I kept the script as simple as possible, just coding enough to confirm I could place text onto an existing PDF. After an hour or so, my script gave me the “yes” I hoped for.

Before we move on, notice what I didn’t do…. I skipped creating a new rails project. I left data design for a later day. I bypassed everything except validating my core question.

My natural tendency is to start building the end app at this stage. After years of learning the hard way, I finally learned to focus on just answering the core question.

Issue: Can we collect a digital signature from the end user and write it onto an existing claim form PDF?

This question proved beyond my meager coding skills. To answer it, I created a small project on Upwork. Upwork runs a freelancer marketplace, and provides a great tool for one off tasks.

They have a ton of developers, which made getting this question answered quick and cheap (< $50). 

Do research before posting your project so you can specify as much detail as possible. For our project, I made sure I captured our key requirements before posting the job on upwork:

  • I knew the solution should use prawn and/or combine_pdf for the PDF manipulation.  
  • A little research led me to this github project to accept the end user’s signature – https://github.com/szimek/signature_pad.
  • Using what I learned above, I wrote a specific job description with as much detail as possible.
  • I prefer to post my small projects as a set fee, instead of hourly. That gives me confidence on how much I will pay.

After posting our project, I read the reviews and explored the work history of any applicants.

I can’t stress this enough – READ THE REVIEWS.  

If someone doesn’t have reviews yet, proceed with caution. I like working with individual developers instead of companies. I find I pay less and get stuff done faster.   

I often ask applicants to write a tiny bit of code using the language & tools asked for in the job to make sure they know what they’re doing.

This also shows you how responsive they are, and how they communicate. Make this something tiny, so you don’t waste their time. I posted my project, chose a freelancer a day later, and within a few hours he delivered validation that things would work.  

Boom! That makes us five for five on our questions.

Now what? How can we find out if people will really buy this? Great question. Let’s dive into that with our next post.

3 Keys to Social Media for Startups and SMBs

In many ways managing a social media presence has become just another thing all companies do, a mindless daily task to cross off your to-do list.

Partly that’s because doing it well requires a lot of time and effort. The activities that tend to take up a bunch of time don’t always result in value for the business.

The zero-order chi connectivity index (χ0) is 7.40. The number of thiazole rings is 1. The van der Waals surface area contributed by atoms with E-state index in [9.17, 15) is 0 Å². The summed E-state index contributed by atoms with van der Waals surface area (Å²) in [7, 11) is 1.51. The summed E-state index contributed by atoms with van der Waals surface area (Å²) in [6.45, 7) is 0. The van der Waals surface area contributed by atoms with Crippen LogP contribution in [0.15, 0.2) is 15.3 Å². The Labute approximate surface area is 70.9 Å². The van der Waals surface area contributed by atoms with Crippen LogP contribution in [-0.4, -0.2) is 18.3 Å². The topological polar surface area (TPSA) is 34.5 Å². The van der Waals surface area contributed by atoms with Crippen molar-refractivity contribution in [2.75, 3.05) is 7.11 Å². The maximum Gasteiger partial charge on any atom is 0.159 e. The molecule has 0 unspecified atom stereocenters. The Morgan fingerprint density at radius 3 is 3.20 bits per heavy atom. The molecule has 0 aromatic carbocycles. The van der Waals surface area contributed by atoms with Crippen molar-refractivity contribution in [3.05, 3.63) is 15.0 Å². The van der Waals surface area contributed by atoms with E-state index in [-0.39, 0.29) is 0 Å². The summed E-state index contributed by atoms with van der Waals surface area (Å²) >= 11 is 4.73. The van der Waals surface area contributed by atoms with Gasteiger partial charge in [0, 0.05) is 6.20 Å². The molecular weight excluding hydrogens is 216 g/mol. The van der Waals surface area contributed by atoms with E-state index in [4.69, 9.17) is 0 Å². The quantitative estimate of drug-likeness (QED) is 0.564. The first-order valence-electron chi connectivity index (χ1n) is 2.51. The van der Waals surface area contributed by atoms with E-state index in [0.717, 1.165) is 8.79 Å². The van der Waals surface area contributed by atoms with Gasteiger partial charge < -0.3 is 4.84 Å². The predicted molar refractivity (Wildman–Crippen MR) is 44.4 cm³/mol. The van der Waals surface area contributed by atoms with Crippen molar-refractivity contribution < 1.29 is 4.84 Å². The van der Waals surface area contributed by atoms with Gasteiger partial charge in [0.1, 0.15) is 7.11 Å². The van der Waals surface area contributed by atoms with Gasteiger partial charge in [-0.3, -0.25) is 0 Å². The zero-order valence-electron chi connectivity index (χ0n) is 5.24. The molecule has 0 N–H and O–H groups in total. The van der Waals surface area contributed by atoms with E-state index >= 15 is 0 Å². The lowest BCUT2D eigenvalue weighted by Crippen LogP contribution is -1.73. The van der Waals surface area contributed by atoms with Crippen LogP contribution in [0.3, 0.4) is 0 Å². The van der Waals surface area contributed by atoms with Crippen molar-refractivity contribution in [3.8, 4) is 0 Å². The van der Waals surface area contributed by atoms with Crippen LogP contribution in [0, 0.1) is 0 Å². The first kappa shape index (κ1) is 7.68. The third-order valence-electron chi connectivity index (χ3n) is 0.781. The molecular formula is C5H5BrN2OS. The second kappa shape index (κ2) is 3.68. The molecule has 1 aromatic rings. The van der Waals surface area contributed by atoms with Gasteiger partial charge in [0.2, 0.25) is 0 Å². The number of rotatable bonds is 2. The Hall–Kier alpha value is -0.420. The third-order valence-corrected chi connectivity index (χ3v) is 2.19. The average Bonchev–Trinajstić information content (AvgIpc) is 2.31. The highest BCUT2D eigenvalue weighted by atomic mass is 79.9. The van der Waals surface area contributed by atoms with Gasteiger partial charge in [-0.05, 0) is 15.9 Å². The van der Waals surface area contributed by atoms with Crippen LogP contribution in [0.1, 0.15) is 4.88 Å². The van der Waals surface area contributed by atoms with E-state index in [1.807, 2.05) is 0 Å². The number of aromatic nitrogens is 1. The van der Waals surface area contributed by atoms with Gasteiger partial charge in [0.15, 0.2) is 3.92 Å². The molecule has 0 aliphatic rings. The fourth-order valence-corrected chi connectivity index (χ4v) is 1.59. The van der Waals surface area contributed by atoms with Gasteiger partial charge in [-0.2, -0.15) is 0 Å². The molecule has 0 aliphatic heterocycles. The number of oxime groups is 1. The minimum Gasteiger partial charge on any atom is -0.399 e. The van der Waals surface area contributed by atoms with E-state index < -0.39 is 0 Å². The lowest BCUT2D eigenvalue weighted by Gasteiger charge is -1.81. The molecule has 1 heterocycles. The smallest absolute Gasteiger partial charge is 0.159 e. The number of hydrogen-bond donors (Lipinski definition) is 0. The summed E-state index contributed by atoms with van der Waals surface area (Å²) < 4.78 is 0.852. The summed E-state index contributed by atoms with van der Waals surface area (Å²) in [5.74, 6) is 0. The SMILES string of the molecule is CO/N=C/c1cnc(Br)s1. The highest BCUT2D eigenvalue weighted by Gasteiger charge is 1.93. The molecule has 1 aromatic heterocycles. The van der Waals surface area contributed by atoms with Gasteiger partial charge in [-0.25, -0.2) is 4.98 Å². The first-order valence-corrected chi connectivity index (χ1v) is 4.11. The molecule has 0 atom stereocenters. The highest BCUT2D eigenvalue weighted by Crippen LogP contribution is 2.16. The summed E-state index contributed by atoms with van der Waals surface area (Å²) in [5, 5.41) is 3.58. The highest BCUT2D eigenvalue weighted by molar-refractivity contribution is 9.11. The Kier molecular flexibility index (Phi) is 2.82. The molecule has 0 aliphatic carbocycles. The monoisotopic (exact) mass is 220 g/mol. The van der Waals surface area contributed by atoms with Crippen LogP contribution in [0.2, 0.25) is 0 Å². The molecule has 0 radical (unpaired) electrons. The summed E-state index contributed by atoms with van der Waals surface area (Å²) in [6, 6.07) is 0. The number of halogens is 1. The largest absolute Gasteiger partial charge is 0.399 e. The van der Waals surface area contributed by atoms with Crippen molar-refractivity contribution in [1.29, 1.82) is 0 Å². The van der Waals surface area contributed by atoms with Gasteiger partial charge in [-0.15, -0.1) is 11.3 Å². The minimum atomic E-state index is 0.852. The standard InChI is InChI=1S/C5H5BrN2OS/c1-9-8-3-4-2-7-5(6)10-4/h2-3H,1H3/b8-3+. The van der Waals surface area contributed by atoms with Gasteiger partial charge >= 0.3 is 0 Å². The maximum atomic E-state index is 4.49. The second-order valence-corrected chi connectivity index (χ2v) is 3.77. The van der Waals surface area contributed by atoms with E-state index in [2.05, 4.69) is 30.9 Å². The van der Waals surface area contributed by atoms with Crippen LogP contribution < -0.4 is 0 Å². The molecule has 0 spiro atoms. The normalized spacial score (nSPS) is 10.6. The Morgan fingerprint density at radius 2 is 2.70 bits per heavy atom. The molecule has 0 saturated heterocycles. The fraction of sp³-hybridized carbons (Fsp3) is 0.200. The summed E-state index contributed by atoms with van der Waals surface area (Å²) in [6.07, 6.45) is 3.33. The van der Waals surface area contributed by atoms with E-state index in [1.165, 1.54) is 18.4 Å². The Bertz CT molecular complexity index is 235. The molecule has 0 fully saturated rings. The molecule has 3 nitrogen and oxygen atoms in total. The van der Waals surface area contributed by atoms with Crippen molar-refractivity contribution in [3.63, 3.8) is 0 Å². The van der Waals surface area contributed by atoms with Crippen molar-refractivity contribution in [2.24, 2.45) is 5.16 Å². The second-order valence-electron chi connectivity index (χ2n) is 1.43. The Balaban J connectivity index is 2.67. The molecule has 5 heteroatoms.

Earth Class Mail is no different, so we took a lean and focused approach to managing our social channels.

There are a few basic fundamentals you want to build your social media presence on:

  1. Listening – tracking what others are saying about you, your industry, and your competitors.
  2. Engaging – communicating directly with others.
  3. Sharing – building an audience that can relate to and appreciate content that you broadcast.

To execute them effectively we had to make some compromises, be clever, and maintain control while allowing for applications to take over some of the tedious work.

Key 1: Admit your limitations, and focus on one or two channels

Yes, many will scoff at this compromise, but it’s completely necessary unless you have a full-time resource dedicated to engaging across a lot of networks.

If you don’t, then you’re just turning in a half-hearted effort on many channels instead of a world-class effort on one.

That’s the triage decision we made, to focus exclusively on Twitter where our largest and most engaged audience has been

Frankly, it was an easy decision. We have more followers on Twitter than any other network, we have been using it as a customer service channel for years, and Twitter is just easier to build an audience on than most other networks.

You may have a similarly obvious decision to make, or it may be more difficult. If you’re not sure, ask yourself a few questions:

  • Where do I hear from customers most? i.e. customers reaching out to you, or mentioning your company by name.
  • Where are my competitors most active?
  • Which network am I the most comfortable with? i.e. if you’re already a Facebook power user, follow many brands etc. and get the ecosystem then that could be for you.
  • Which network is most suitable for my skill set? i.e. each network has a basic premise that is hard to ignore. Twitter is all about short headlines and news. Facebook is extremely image and video heavy. Instagram is all about creating visual stories etc.

In the end, we decided to focus our efforts where we felt they could be most impactful – you should do the same.

Key 2: Automate as much as you can

Anything that you do on a set schedule or with a repeatable process can be automated. We decided on a basic toolset for our needs, here it is:

  • HootSuite – we use the Free version. There are more features in the paid versions, but we just need this to listen for certain keywords and occasionally reply to mentions or DMs. There are lots of alternatives: Sprout Social, TweetDeck, and Buffer to name a few.
  • SocialOomph – this is the foundation that everything rests on. It’s the only tool we’ve found that allows you to recycle posts and inject spun content, so that the network doesn’t bounce it back as duplicate. There are no great alternatives that we’re aware of.